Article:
Nairobi — Environment Cabinet Secretary Keriako Tobiko has decried the manner in which the environment sector despite its importance and centrality in sustainable development.
Tobiko told a meeting of the negotiators of the Sixth Global Environmental Outlook (GEO-6) report that global leaders have ignored to prioritized the environment sector as an area at national and global spheres in terms of resource allocation and policy priority.
"The environment is life and contributes to economic development and livelihoods. Environment has a direct correlation to health, water resources, energy, agriculture, food security as well as national, international and global security," he told
The four day meeting whose theme is "Healthy Planets, Healthy People" kicked off at UN Environment headquarters in Nairobi and is attended by over 100 delegates from United Nations Environment Assembly (UNEA) member states.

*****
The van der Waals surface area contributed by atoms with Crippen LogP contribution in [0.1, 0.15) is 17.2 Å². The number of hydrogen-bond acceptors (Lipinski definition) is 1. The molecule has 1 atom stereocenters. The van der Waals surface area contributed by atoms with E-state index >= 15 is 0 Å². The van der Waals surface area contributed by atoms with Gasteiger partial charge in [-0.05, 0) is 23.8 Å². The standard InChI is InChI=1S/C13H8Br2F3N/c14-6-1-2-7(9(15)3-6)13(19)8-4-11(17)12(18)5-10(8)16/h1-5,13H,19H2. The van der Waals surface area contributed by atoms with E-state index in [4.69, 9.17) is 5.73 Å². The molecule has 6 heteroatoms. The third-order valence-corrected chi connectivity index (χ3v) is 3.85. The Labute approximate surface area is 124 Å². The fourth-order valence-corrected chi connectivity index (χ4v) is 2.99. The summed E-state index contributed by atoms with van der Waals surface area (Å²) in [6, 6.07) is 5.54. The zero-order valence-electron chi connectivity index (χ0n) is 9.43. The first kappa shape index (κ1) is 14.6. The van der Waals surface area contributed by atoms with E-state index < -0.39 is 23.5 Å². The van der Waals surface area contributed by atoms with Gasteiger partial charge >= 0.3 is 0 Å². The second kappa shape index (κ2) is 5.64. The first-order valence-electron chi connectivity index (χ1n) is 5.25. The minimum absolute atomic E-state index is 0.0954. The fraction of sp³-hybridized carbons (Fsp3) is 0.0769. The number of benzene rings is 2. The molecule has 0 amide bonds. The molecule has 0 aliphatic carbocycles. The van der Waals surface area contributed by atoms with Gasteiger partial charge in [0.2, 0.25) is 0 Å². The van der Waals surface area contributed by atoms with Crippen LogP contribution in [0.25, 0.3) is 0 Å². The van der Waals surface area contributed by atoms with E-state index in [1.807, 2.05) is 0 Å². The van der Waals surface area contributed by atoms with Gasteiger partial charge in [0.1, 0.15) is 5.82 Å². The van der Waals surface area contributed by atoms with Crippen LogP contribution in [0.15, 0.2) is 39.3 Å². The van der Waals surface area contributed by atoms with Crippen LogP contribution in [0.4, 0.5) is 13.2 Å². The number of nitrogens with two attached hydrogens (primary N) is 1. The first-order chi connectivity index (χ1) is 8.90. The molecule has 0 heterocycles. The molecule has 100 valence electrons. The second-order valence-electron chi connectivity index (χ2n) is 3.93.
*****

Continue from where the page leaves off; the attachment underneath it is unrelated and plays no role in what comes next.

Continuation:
The outcome of the negotiations on GEO 6 will be a subject of discussion during the Fourth Session of United Nations Environmental Assembly (UNEA 4) to be held in Nairobi from March 11 to 15, 2019.
In addition, the CS said there is a disconnect between science, policy and action not that there are too many scientific reports that have not been translated into concrete action.
"Policies should be based both on science and empirical data, but, oftentimes policies are made on the basis of political convenience and sometimes on vested interests with no reference to science."
"For instance two reports and policy documents that have been disregarded at global multilateral negotiations are the International Panel on Climate Change (IPCC) special report on the impact of global warming of 1.5 degree centigrade and the UN Environment Emissions Gap Report at COP 24 in Katowice, Poland, "the CS noted
He regretted that even where action has been taken there are no tools or mechanism to monitor and measure impact and effectiveness.
"A wealth of knowledge is at risk of disappearing because it is disregarded or ignored by scientists and policy makers. This knowledge has further not been documented neither is it being passed on by the older to the younger generation thus subjecting it to the danger of extinction," the CS explained.